Today, the 28 June 2019, marks the 100th anniversary of the signing of the Versailles Treaty – the treaty that formalised the peace terms of the World War I, following the armistice on 11 November 1918.
Negotiations over the peace terms started in January 1919, at the Paris Peace Conference. The negotiations were led by the US, France, UK and Italy, and were attended by 27 nations. All delegations were represented by male leaders and diplomats. These male-dominated meetings happened behind closed doors, preventing concerned women and pacifists from lobbying and negotiating with politicians. The difference in treatment is clear as many countries such as Germany, Austria-Hungary, Ottoman Empire and Bulgaria were also not allowed to attend or participate in the peace negotiations.
During the Conference, there were significant disagreements about what should be part of the peace treaty, as well as around what the post-war world order should look like. Woodrow Wilson, the president of the United States, proposed his famous “14 Points” that were principles for international cooperation. However, the leaders of England, France, and Italy were sceptical of Wilson’s ideas. What they hoped to get out of peace negotiations was not a model for cooperation, but instead to regain their territory and punish Germany.
[FACTBOX: WILPF and Wilson’s 14 Points]
At the 1915 WILPF Congress, WILPF members developed a resolution with Recommendations to End the War and Foster Peace. Jane Addams, WILPF’s first International President, personally met with U.S. President Woodrow Wilson to discuss this resolution. Wilson adopted nine of these recommendations into his famous 14 Points speech, delivered on 8 January 1918. Some of these points called for “freedom of the seas, open covenants of peace, removal of all economic barriers, the reduction of national armaments, impartial adjustment of all colonial claims, and for the creation of the League of Nations.” However, there is a historical debate about how serious Wilson was about these proposals, specifically regarding anti-colonialism and self-determination.
Influencing the Powers in Paris
At the same time as the Paris Peace Conference took place, WILPF members met for the second time in Zurich. At the 1919 WILPF Congress, after seeing the first draft of the terms for peace proposed in Paris, WILPF members became extremely concerned. According to the 1919 WILPF Congress Report, they believed that the terms “so seriously violate the principles upon which alone a just and lasting peace can be secured,” that they decided to send an envoy of five WILPF members to Paris to protest the terms of the treaty. The members were: Jane Addams, President, USA; Charlotte Despard, Great Britain; Gabrielle Duchêne, France; Rosa Genoni, Italy; Chrystal Macmillan, Secretary, Great Britain. Originally, Clara Ragaz, from Switzerland, was also part of the delegation but was not allowed to travel to Paris by the Swiss Government.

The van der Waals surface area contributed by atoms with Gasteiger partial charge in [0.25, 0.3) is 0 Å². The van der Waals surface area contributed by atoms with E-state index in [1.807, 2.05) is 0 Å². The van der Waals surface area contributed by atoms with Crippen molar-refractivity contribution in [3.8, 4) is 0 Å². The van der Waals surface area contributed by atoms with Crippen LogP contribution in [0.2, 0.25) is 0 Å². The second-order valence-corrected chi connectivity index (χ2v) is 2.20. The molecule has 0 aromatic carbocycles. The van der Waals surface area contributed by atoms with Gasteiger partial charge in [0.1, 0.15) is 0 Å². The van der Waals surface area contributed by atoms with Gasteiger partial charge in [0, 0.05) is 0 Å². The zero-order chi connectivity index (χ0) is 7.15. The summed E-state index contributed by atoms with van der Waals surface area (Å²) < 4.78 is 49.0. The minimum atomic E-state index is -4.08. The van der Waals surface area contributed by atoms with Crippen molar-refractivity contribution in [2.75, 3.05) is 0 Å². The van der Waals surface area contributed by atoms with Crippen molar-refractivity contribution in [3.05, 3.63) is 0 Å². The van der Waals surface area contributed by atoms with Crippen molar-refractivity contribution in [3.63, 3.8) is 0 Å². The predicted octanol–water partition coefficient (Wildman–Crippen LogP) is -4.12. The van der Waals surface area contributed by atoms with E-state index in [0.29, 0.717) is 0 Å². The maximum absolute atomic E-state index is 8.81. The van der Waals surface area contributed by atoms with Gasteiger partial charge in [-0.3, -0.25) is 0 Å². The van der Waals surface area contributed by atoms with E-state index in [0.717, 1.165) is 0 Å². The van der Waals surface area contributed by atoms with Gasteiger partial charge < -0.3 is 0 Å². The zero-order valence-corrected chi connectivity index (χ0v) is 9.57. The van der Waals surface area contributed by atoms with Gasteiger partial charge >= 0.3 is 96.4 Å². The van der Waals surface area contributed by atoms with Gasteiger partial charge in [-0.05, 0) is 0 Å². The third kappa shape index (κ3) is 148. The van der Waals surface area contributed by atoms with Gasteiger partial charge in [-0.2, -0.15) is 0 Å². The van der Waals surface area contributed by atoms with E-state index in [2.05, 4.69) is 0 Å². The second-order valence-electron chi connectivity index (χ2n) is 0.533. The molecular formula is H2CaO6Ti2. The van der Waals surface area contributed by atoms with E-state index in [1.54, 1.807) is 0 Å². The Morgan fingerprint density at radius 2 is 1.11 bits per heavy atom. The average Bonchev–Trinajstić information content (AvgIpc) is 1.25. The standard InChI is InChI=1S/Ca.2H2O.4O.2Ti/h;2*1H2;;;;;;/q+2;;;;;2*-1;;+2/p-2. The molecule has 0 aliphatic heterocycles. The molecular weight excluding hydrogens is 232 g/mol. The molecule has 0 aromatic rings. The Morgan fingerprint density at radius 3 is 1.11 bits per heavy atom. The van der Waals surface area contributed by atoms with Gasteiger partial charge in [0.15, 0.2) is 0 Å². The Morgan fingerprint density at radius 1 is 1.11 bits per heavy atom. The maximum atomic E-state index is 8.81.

WILPF Objecting the Terms of the Treaty
The envoy took four Resolutions to Versailles. These resolutions called for an end to famine, the immediate cessation of military action in Russia and Hungary and amnesty for war prisoners. They also sent suggested amendments for the Treaty of Versailles, asking for the inclusion of a Women’s Charter, a clause allowing women’s right to vote, and modifications to the League of Nations Covenant.
[FACTBOX: WILPF’s Vision of the League of Nations]
- Immediate reduction of armaments on the same terms for all Member States;
- Abolition of conscription in all states joining the League;
- Abolition of secret treaties;
- Total disarmament (land, sea, air);
- Universal free trade;
- Establishment of full equal suffrage and the full equality of women with men politically, socially and economically;
- Abolition of child labour.
WILPF became one of the first organisations to criticise the terms of the Versailles Treaty. WILPF members were quick to highlight that an international peaceful world order cannot be based on punishment, but instead on international cooperation. Since 1919, WILPF members already predicted that the terms of the Versailles treaty “could only lead to future wars.” Unfortunately, the male-dominated Paris Peace Conference reflected patriarchal values and ignored the proposals put forward by WILPF. Instead, countries kept militarising and punishing Germany rather than helping in its post-conflict reconstruction.
No Women’s Land
The Paris Peace Conference is just one example of many peace negotiations in history, where women’s root cause analysis, conflict resolutions and participation have not been included – to the detriment of the world. The 1919 WILPF delegation that went to Paris had a vision to prevent future wars through developing an inclusive, fair peace process, but nobody listened. 100 years later, countries still sideline women’s voices in peace negotiations, including in Syria, Yemen, Afghanistan and many other countries.
For the past century, the world has continued to fight wars, including the most deadly in history. WILPF’s experience at the Paris Peace Conference provokes two haunting questions:
What would the world have looked like if WILPF’s recommendations had been followed in 1919? And what would the world look like today if women are invited to the peace talks and men actually listen to their advice? It is time for countries to bring women to the table.
[FACTBOX: WILPF’s History]
WILPF was formed in 1915, when 1,136 women from 12 different countries from Europe and North America met in The Hague to protest World War I, as well as “study, make known and eliminate the root causes of war.” Together they created what is now known as the Women’s International League for Peace and Freedom (WILPF).